Hatcher Pass  Bike Climb - PJAMM Cycling

Hatcher Pass


All the cycling data and info you'll need to climb Hatcher Pass

Page Contributor(s): Bryant Robbins, Palmer, AK, USA; Ties Arts, Netherlands

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Climb Summary

Cycling Hatcher Pass, Alaska, USA

Ride 11.9 miles gaining 3,210’ at 5% average grade

Photo:  Bryant Robbins, Palmer, AK, USA

This exceptional Alaskan bike climb begins 8 miles northwest of Palmer (pop. 7,306, 2018).  If you are in the area, be sure to visit Independence Mine State Historical Park (right at the last hairpin at mile 10.5)

Climb summary by Bryant Robbins.

The climb can begin from several locations. The true bottom of the climb would be to start in the town of Palmer.

After a short sharp climb from town on the usually busy Glenn Hwy, turn left on Palmer Fishhook Rd. From here there are 6.8 miles of mild grades until you reach the Wasilla Fishhook intersection  where the climb begins in earnest. A store at this intersection makes a good place to park (and get an ice cream cone) if you only want to do the main part of the climb. This is where the mapped route starts. From here it is 11.9 miles to the top. Another alternative starting point is the parking lot just across the Little Susitna River bridge, 1.7 miles further up the road. There are two possible summits for this climb. The ride to the end of the road at the Independence Mine State Park is completely paved, while the road to the top of Hatcher Pass is gravel for the last 1.5 miles. The route and profile shown are for Hatcher Pass. If you prefer to stay on pavement and go to the Independence Mine continue straight on the pavement at mile 10.43 rather than turning left on the gravel. The entire second half of this climb is a nice challenge with steep ramps. The gravel section to the top of the pass has ramps above 16%.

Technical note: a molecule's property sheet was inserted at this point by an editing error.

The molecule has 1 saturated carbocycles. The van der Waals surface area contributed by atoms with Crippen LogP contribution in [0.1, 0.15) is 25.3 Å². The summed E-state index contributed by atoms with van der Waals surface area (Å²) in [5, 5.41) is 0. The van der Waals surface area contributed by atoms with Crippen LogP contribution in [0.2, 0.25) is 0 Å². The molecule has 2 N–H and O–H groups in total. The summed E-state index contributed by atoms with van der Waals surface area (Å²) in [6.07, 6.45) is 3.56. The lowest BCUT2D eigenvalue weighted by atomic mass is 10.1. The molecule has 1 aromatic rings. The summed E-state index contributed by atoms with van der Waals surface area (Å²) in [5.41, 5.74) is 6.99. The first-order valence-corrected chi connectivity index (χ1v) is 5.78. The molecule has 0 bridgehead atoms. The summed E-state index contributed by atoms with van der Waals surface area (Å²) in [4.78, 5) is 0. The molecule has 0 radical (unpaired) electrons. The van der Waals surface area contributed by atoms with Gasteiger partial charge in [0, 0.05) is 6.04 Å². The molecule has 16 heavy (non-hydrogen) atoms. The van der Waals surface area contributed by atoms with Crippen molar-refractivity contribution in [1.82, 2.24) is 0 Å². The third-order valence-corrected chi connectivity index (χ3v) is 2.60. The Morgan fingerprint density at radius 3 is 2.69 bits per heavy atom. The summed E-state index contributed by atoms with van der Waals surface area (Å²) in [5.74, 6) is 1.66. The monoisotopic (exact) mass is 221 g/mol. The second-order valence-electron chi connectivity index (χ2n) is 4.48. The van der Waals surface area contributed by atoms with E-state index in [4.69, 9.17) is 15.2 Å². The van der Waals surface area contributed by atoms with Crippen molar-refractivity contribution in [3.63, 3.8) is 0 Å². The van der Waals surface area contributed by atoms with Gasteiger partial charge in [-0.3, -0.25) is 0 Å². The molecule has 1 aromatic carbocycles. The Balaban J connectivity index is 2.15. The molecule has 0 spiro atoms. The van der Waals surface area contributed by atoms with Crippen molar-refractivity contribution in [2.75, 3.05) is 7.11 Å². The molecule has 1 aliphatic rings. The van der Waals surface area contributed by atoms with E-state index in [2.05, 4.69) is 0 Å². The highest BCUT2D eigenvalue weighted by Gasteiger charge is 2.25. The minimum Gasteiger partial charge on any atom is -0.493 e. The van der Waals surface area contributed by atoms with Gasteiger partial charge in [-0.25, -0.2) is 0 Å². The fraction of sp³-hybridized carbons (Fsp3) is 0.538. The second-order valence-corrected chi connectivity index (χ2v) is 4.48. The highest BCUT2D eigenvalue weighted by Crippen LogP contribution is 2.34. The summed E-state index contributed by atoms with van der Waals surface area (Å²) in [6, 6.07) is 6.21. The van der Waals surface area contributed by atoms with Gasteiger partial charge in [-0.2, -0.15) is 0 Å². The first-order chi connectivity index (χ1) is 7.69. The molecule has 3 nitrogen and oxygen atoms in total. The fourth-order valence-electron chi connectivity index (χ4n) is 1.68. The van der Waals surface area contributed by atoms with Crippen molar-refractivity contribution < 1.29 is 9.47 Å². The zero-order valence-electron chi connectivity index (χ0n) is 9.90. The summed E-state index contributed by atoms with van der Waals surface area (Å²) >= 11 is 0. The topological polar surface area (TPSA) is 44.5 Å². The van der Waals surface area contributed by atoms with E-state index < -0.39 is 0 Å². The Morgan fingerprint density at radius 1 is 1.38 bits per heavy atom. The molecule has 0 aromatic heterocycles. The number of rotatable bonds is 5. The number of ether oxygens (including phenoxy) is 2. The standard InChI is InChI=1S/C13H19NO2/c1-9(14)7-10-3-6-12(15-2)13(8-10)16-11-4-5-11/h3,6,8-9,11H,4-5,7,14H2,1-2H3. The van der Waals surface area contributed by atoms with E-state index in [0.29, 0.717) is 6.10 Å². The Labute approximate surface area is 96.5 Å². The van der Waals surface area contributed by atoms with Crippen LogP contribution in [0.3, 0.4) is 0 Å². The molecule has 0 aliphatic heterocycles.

Visit the Palmer Museum of History and Art while you are in town.

Photo from Roadtrippers.com

PJAMM’s Palmer contributors Bryant and Jill Aho advise that the Collections Manager at the museum, Richard Estelle, is a wonderful storyteller and it is worth the time to visit the museum if you are visiting the Palmer area.  

723-799 S. Valley Way, Palmer, AK;  (907 746-7668 (located at the same address as the museum)

As with any climb in Alaska, beware the weather:


June and the first half of July are typically the best times to ride in Alaska. An added bonus is that it never gets dark during that time of the year (for example in mid-July in Anchorage sunrise is around 3 a.m. and sunset around 11 p.m.).